Coroner: Opioid overdoses resulted in more deaths than homicides in 2016

Coroner: Opioid overdoses resulted in more deaths than homicides in 2016

EAST BATON ROUGE PARISH, LA (WAFB) - Heroin and other opioids caused 89 overdose deaths in 2016. According to the East Baton Rouge Parish Coroner, overdoses killed more people than homicides.

"We're still seeing trends that are not good for our community," said coroner, Dr. Beau Clark.

Speaking to reporters during Press Club, Clark says several factors lead to the explosion of opioid addiction in Louisiana over the last decade. He says pharmaceutical companies pushed doctors to prescribe more opioids by developing the pain scale as a vital sign. Then a crackdown on doctor shopping pushed people to the streets to feed their addiction. Finally, Clark says a reduction in jail time for non-violent drug dealers led to more dealers targeting Louisiana.

"You have someone who is addicted to opioids and the heroin dealer is going to give them an opportunity to keep their addiction going," said Clark.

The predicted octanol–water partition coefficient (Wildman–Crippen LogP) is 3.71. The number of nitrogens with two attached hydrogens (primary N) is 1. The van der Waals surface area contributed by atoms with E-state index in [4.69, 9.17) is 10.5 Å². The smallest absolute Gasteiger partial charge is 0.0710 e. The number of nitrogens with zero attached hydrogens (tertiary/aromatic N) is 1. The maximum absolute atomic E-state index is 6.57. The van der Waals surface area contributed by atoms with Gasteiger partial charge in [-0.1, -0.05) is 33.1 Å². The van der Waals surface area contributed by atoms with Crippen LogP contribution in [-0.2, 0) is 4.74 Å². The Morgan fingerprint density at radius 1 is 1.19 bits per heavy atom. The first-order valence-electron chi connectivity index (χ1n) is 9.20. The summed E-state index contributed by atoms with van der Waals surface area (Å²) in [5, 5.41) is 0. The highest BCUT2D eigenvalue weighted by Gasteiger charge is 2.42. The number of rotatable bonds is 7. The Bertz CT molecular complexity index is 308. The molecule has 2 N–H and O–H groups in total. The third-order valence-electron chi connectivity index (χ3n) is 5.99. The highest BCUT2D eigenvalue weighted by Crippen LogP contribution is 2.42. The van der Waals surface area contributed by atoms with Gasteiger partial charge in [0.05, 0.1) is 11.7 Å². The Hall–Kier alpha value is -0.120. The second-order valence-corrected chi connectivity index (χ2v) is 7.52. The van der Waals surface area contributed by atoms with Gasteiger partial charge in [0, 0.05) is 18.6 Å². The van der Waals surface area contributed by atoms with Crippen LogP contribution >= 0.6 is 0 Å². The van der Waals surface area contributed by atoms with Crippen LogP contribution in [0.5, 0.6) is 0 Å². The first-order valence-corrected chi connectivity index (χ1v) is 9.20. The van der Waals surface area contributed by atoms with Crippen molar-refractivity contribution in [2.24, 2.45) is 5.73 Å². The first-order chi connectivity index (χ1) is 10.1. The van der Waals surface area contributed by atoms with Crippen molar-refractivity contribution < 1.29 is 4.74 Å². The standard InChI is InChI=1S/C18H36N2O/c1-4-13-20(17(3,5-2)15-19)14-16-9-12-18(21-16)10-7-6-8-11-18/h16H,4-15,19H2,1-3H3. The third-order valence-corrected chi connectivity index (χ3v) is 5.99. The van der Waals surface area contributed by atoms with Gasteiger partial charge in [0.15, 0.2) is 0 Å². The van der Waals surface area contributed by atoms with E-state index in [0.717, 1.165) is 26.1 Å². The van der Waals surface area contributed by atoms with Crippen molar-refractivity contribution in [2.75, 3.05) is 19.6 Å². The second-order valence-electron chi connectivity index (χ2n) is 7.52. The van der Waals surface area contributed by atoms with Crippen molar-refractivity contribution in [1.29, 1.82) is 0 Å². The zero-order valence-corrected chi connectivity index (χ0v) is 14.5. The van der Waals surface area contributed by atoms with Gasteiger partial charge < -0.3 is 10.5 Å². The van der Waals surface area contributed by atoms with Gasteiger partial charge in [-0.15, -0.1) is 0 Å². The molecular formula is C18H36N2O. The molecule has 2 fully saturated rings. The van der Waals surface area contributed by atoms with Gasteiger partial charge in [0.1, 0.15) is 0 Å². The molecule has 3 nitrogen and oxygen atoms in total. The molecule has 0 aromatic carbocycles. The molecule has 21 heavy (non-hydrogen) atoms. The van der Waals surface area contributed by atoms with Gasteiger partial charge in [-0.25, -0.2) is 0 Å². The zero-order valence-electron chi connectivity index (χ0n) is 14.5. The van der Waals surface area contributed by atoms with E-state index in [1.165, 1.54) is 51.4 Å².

Now, experts are working to reverse those trends. Just like the factors that created this public health crisis, Clark says it will take many players to prevent addiction, deter drug dealers, and to get help for those still struggling with addiction. Treatment for addiction could be the most difficult of those challenges.

"It is so difficult to get that treatment piece right," said the Bridge Center Board chair, Kathy Kleibert. Funding for addiction treatment is a huge challenge. Voters rejected a tax that would have helped support the Bridge Center, a mental health and addiction recovery facility under development in Baton Rouge. Now, the center is exploring other options, like local partnerships. Some leaders are hopeful healthcare reform could also lead to more funding to help fight addiction.

"There are some new models out there that rely some on Medicaid funding, some on private funding sources, some on not for profit. If we can piece together and collaborate with all these local providers... there are some things we could do now," said Kliebert.

However, just like the rise of heroin and opioids, experts say the decline will take time.

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